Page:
Alfred James Webb Dyke, Ellen Atkins and Euphemia Stewart McCubbin

Updated January 16, 2020 to include potential info about a second bigamist marriage.

This is one of the more complicated branches of my family tree, with a separation and possibly not a divorce prior to remarriage, a tragic death, and another remarriage (to someone who was already a widower) and four children, all with intermixed relations—two each shared a mother and two of those (but not the same two) had the same father.

When Alfred James Webb Dyke was born on January 17, 1880, in Crewe, Cheshire, England, his father, Edwin Henry Dyke (1845-1923), was 34 and his mother, Selina Charlotte (née Webb) (1848-1937), was 31. He had five brothers and four sisters.

Alfred married Ellen Atkins on March 1, 1900, at Christ Church in Cheshire. At the time of the marriage, Alfred is living at 22 Oak Street and Ellen is living at number 30. Alfred’s brother William Webb Dyke is a witness to the wedding.

Marriage Registration (image via

When Ellen Atkins was born in 1879 in Crewe, Cheshire, England, her father, George Atkins (1851-1915), was 28, and her mother, Mary Ann (née Booth) (1852-?), was 27.

They had two children together:

  • Harold Henry Dyke (1900-1976)
  • Florence May Dyke (1907-?)

Their first child is born on September 7, 1900, barely seven months after their marriage. Harold Henry Dyke is baptized at Christ Church, the same church where his parents were married, on September 29, 1900. The record suggests that they are living at 30 Oak Street (there aren’t homes in this area anymore). Alfred’s occupation is listed as a Boilermaker. Given his family’s history in rail, it’s likely that he also works in the industry.

Baptismal Record, Christ Church (image via

Although they were married in 1900, Alfred is not in the same household as Ellen at the time of the 1901 census. Ellen and Harold Henry are still living at 30 Oak Street. It appears that the home is owned by Ellen’s sister Elizabeth Huddleston.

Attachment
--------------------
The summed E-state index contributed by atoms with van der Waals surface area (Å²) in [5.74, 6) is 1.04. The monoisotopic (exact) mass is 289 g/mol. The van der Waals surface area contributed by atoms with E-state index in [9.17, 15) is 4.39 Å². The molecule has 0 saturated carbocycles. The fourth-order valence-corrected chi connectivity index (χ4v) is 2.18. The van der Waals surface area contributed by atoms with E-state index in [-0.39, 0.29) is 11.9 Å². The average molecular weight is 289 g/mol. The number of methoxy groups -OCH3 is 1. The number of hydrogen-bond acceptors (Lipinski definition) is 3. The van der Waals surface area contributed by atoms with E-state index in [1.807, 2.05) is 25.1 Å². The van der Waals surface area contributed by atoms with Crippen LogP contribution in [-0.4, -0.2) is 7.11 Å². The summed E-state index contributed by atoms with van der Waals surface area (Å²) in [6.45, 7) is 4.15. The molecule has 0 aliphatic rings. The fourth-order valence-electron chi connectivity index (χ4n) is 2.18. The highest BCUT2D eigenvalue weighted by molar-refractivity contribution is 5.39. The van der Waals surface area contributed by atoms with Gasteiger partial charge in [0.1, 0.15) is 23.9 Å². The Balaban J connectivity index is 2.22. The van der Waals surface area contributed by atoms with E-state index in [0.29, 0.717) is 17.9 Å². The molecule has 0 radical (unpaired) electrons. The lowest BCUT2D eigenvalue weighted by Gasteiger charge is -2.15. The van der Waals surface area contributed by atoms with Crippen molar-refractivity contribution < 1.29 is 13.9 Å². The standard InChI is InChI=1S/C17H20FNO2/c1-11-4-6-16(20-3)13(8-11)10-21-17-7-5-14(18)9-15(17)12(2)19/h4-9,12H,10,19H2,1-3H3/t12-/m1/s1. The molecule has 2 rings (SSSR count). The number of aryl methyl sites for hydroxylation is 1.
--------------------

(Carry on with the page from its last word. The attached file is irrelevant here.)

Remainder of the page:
1901 England Census (image via

Alfred is shown on the same census living with his parents on Ludford Street.

On March 29, 1907, the couple has a second child, Florence May Dyke. She’s baptized at Christ Church on May 5th. The family is living at 153 Market Street. Alfred is a Plater—a railway employee whose job is to inspect and maintain the permanent way of a railway installation.

Baptismal Record, Christ Church (image via
153 Market Street, Crewe (image via Google Maps)

Ancestry pulled up a record suggesting that an Alfred James Dyke was imprisoned for three years for bigamy.

West Yorkshire England Prison Records (Image via

A review of newspaper accounts confirms that it’s the same Alfred.

Manchester Courier and Lancashire General Advertiser July 6, 1907
Manchester Courier and Lancashire General Advertiser July 19, 1907

This article in the Crew Chronicle on July 20th suggests that another woman came forward suggesting that he’d proposed to marry her as well.

Crewe Chronicle, July 20, 1907

A marriage registration that appears to match most of the details in this article was also located. “Montague” Alfred James White married Maud Ashton in Reddish on June 25, 1907 (the date of the offense).  Interesting – he has not named his father, and the record also suggests that his new bride believes him to be a “structural engineer.”

25 Jowett Street, Stockton, Cheshire, England (image via GoogleMaps)

So it’s not surprising that we find Ellen and Florence are living at 160 Gresty Road in Crewe, boarding in the home of Charles William Hotchkiss with her father, George.

1911 England Census (image via
160 Gresty Road, Crewe (image via GoogleMaps)

There is a Harold Dykes in the home of Caroline Harrop at 13 Broughton Road in Crewe on the same census. He’s listed as adopted and the age (10) is correct. If this is the correct Harold, it appears that Harold Henry followed Alfred’s family and was eventually employed in the railway (railway records show him working at the young age of 14).

Alfred James Dyke was imprisoned from December 9, 1908 until October 12, 1909. At the time of his release or shortly thereafter, he moved to Canada.

Our Alfred registered with the Canadian Expeditionary Force in July 1915. Although his criminal record could technically have prohibited him from enlisting in England, he may have gotten around that requirement by leaving the country and not disclosing it in Canada. It is also noted that further documents from this time refer to Alfred as “Alfred Webb Dyke,” hinting again there was a need for a name change.

Alfred’s next of kin in his paperwork is listed as “Mrs. E. Dyke” living in Fort William, Ontario. We learn through his military records that this does not refer to Ellen, but instead to Euphemia (Effie) Stewart McCubbin.

Euphemia Stewart McCubbin was born in 1887 in Glasgow, Lanarkshire, Scotland, her father, William McCubbin (1859-?), was 28, and her mother, Mary (née Stewart) (1862-?), was 25.

The records suggest that Effie and Alfred were “married” in 1913 and had one son together.

  • William Webb Dyke (1913-1990)